This post has been modified from the original to correct inaccuracies.
Wiki reports, “The epipophyses are bony projections of the cervical vertebrae found in dinosaurs (Fig. 1 in pink) and some fossil basal birds. The presence of epipophyses is a synapomorphy (distinguishing feature) of the group Dinosauria. Epipophyses (Fig. 1) were present in the basalmost dinosaurs, but absent in closely related ancestors of this group like Marasuchus and Silesaurus (Fig. 2). The immediate ancestor of the Dinosauria, Gracilisuchus, did not have epipophyses.
Then I heard pterosaurs also had epipophyses. However, I found that only some derived pterosaurs have them (Figs 3, 4). Since dinosaurs and pterosaurs are on opposite sides of the large reptile tree, I wondered if epipophyses were more widespread than the Wiki author asserted. So I looked around.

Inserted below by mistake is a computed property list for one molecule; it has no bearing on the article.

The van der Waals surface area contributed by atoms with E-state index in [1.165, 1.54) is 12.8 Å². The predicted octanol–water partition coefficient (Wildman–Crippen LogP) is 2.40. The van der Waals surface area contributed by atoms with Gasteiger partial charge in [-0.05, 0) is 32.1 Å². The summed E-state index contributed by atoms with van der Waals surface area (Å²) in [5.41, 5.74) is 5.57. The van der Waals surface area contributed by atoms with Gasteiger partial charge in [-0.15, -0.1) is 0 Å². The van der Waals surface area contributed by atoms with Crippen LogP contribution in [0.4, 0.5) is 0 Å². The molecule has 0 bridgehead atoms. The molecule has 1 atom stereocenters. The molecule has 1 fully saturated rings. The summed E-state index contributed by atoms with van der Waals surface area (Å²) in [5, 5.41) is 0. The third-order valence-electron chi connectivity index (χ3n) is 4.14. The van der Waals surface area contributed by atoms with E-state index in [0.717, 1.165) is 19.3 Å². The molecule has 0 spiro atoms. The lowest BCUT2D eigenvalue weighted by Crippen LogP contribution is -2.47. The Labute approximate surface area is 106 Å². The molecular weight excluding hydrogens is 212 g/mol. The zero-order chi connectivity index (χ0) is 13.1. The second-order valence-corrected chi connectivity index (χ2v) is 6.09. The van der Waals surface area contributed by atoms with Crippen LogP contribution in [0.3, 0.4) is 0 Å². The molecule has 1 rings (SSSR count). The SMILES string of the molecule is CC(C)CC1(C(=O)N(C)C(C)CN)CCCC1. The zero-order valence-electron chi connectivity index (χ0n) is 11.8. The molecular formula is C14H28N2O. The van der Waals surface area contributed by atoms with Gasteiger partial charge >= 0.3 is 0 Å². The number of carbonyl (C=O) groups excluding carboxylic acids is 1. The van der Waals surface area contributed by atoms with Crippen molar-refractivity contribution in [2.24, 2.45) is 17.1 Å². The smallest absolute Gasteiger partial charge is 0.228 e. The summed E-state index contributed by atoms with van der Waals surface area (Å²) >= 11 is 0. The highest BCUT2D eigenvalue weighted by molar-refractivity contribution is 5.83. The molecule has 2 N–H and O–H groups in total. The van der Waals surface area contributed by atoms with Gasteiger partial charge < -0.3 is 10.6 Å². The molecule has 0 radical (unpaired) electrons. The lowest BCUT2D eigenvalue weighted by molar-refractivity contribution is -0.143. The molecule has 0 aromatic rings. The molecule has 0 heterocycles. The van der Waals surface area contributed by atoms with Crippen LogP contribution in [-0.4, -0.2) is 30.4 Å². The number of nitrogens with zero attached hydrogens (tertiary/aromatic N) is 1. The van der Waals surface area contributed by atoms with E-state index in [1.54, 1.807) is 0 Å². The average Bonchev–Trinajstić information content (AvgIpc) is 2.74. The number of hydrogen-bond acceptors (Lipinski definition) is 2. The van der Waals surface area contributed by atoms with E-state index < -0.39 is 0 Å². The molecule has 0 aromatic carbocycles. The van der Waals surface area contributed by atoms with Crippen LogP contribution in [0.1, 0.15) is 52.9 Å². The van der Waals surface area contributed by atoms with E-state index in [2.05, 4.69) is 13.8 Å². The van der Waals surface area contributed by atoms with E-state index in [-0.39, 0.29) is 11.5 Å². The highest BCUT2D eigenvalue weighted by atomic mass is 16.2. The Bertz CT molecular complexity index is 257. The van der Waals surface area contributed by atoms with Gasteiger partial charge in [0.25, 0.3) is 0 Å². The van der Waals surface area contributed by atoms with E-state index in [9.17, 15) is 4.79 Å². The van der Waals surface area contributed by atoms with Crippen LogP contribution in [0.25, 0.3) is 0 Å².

Evidently, they are more widespread
Here’s what I found (with some help from M. Mortimer, see below). Epipophyses are present in Colymbus, the loon (Fig. 4, itself a bird and therefore a dinosaur), and in Anhanguera (Fig. 4, a pterosaur), Tanystropheus (Fig. 6) and Macrocnemus (Fig. 5). These last three now nest with lizards. Epipophyses are not found in Cosesaurus (Fig. 5) or most pterosaurs (Fig. 3). Other large pterosaurs, like Pteranodon and Quetzalcoatlus, do not have epipophyses.
Epipophyses strengthen the neck, but are not always associated with a long neck (Fig. 3). Perhaps epipophyses are more widespread than this. For now, it’s enough to know what epipophyses are and that epipophyses are indeed present beyond the Dinosauria. According to Wiki, epipophyses disappear in some dinosaurs. All the more reason that this trait should be scored on a genus-by-genus basis.